Update: On July 11, 2014, the National Synchrotron Light Source II team achieved a stored current of 50 milliamps.
NSLS-II Reaches 25 Milliamps of Current with New Superconducting RF Cavity
July 9, 2014
In the early evening of July 2, 2014, the National Synchrotron Light Source II (NSLS-II) at the U.S. Department of Energy’s Brookhaven National Laboratory reached 25 milliamps of current at 3 GeV (3 billion electron volts) using a new superconducting radio-frequency (SRF) cavity.
The milestone was reached "thanks to enormous efforts by everybody in the last two months,” according to Accelerator Division Director Ferdinand Willeke in the Photon Sciences Directorate.
The accelerator commissioning team achieved this significant milestone by completing several major tasks, which included installing a superconducting RF cavity in the storage ring and making it serviceable by operating a new cryogenic plant.
In addition, the team installed several other important components, including two in-vacuum undulators in the storage ring; collimators mounted on the ratchet wall; and personal protection systems at beamline front-ends, where x-rays will exit the ring and enter the beam lines.
Just before 5:30 p.m. on July 2, 2014, the storage ring at the National Synchrotron Light Source II — outfitted with new a superconducting radio-frequency cavity — held 25 milliamps of current at 3GeV, a major milestone in the commissioning of the state-of-the-art facility.
Radio-frequency (RF) group leader Jim Rose added, “With the help of the riggers and the support of the vacuum and cryogenics group, we installed the cavity into the NSLS-II tunnel. Then we cooled it down to 4.5 degrees Kelvin, where it becomes superconducting. After conditioning the cavity to 1.2 megavolts, we turned it over to operations, and the accelerator physicists quickly achieved the 25-milliamp objective of this commissioning run.”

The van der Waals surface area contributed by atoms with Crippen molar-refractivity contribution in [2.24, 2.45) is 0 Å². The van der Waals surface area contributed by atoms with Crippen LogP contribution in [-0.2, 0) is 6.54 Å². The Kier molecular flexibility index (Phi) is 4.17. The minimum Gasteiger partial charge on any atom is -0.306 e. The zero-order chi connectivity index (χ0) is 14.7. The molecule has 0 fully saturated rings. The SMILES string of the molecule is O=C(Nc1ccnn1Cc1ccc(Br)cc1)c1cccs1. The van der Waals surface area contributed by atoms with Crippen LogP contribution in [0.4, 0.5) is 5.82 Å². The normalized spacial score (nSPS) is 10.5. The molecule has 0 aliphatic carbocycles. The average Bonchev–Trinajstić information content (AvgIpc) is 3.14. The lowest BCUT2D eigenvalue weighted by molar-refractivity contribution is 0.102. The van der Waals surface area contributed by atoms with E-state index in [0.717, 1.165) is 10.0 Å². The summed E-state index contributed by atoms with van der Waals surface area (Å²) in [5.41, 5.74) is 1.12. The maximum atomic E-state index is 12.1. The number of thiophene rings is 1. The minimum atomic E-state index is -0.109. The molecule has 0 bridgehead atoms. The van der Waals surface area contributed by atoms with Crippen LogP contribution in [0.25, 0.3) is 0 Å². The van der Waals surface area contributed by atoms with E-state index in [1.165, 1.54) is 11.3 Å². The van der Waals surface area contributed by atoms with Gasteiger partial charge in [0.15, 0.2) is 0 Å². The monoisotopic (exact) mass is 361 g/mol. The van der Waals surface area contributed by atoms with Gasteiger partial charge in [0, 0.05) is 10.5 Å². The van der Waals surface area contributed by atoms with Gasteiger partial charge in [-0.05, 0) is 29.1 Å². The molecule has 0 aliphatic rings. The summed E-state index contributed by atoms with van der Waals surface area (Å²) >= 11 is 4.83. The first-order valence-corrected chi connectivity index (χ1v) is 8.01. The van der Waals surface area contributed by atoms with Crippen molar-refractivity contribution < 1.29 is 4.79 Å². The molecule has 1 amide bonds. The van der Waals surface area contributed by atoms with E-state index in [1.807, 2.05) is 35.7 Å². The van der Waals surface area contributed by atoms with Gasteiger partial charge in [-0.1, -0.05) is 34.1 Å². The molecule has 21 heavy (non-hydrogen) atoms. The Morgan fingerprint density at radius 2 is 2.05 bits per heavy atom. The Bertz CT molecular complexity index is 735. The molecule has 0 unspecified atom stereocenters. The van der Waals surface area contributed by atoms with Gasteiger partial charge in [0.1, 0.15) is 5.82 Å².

Advanced Energy Systems in Medford, NY, built the SRF cavity, their first of two superconducting cavities for NSLS-II.
The second cavity and other hardware are still to be installed before the accelerator reaches full design current of 500 milliamps, according to deputy division director Timur Shaftan.
“The intensity will come up little by little over the next few years,” Shaftan said. The next step is commissioning of insertion devices and front-ends, he said.
When completed, NSLS-II will be a state-of-the-art, medium-energy electron storage ring that produces x-rays up to 10,000 times brighter than the original NSLS, which started operating at Brookhaven National Lab in 1982 and is shutting down at the end of September 2014.
NSLS-II construction began in 2009, with a $912-million budget from the U.S. Department of Energy Office of Science. Construction has passed through distinct phases, starting with conventional construction of the ring building and laboratory-office buildings, and later installation of the accelerator and beamlines. Back in April 2014, accelerator physicists and operators achieved 25 milliamps of current at 3 GeV in the storage ring using a non-superconducting cavity. The final NSLS-II design calls for SRF cavities, however, and so the current milestone was key to final commissioning of the storage ring.
Progress on the facility continues, with an initial suite of beamlines for early science expected to be commissioned in the coming months.
DOE’s Office of Science is the single largest supporter of basic research in the physical sciences in the United States, and is working to address some of the most pressing challenges of our time. For more information, please visit science.energy.gov.
2014-5041 | INT/EXT | Newsroom